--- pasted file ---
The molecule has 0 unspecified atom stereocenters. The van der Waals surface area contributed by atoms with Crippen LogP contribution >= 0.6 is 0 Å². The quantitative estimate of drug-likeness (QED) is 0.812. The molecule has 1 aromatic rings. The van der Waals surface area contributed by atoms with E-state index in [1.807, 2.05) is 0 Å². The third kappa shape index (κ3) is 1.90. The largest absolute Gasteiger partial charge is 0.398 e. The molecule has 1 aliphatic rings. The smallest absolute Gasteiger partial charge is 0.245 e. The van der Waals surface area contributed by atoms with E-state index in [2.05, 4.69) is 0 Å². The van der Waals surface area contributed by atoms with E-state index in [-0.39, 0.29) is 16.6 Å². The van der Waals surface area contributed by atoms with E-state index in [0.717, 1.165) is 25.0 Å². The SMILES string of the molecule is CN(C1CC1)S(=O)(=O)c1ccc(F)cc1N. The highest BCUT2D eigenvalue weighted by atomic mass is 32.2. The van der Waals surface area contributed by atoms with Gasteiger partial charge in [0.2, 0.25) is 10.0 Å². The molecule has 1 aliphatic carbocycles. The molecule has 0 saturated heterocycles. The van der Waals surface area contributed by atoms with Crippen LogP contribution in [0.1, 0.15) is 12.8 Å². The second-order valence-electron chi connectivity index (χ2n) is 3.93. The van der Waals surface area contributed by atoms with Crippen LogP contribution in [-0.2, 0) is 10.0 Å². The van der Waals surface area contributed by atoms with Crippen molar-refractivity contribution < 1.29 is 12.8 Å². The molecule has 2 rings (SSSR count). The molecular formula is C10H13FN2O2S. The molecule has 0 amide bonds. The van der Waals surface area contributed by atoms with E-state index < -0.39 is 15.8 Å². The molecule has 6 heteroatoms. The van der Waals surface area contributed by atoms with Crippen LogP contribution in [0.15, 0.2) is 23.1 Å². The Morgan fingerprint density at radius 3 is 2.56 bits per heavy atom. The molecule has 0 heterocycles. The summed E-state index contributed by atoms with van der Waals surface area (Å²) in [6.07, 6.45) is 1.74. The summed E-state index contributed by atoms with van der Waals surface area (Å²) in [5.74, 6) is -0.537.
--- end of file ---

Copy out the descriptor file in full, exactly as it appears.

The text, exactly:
The molecule has 0 unspecified atom stereocenters. The van der Waals surface area contributed by atoms with Crippen LogP contribution >= 0.6 is 0 Å². The quantitative estimate of drug-likeness (QED) is 0.812. The molecule has 1 aromatic rings. The van der Waals surface area contributed by atoms with E-state index in [1.807, 2.05) is 0 Å². The third kappa shape index (κ3) is 1.90. The largest absolute Gasteiger partial charge is 0.398 e. The molecule has 1 aliphatic rings. The smallest absolute Gasteiger partial charge is 0.245 e. The van der Waals surface area contributed by atoms with E-state index in [2.05, 4.69) is 0 Å². The van der Waals surface area contributed by atoms with E-state index in [-0.39, 0.29) is 16.6 Å². The van der Waals surface area contributed by atoms with E-state index in [0.717, 1.165) is 25.0 Å². The SMILES string of the molecule is CN(C1CC1)S(=O)(=O)c1ccc(F)cc1N. The highest BCUT2D eigenvalue weighted by atomic mass is 32.2. The van der Waals surface area contributed by atoms with Gasteiger partial charge in [0.2, 0.25) is 10.0 Å². The molecule has 1 aliphatic carbocycles. The molecule has 0 saturated heterocycles. The van der Waals surface area contributed by atoms with Crippen LogP contribution in [0.1, 0.15) is 12.8 Å². The second-order valence-electron chi connectivity index (χ2n) is 3.93. The van der Waals surface area contributed by atoms with Crippen LogP contribution in [-0.2, 0) is 10.0 Å². The van der Waals surface area contributed by atoms with Crippen molar-refractivity contribution < 1.29 is 12.8 Å². The molecule has 2 rings (SSSR count). The molecular formula is C10H13FN2O2S. The molecule has 0 amide bonds. The van der Waals surface area contributed by atoms with E-state index < -0.39 is 15.8 Å². The molecule has 6 heteroatoms. The van der Waals surface area contributed by atoms with Crippen LogP contribution in [0.15, 0.2) is 23.1 Å². The Morgan fingerprint density at radius 3 is 2.56 bits per heavy atom. The molecule has 0 heterocycles. The summed E-state index contributed by atoms with van der Waals surface area (Å²) in [6.07, 6.45) is 1.74. The summed E-state index contributed by atoms with van der Waals surface area (Å²) in [5.74, 6) is -0.537.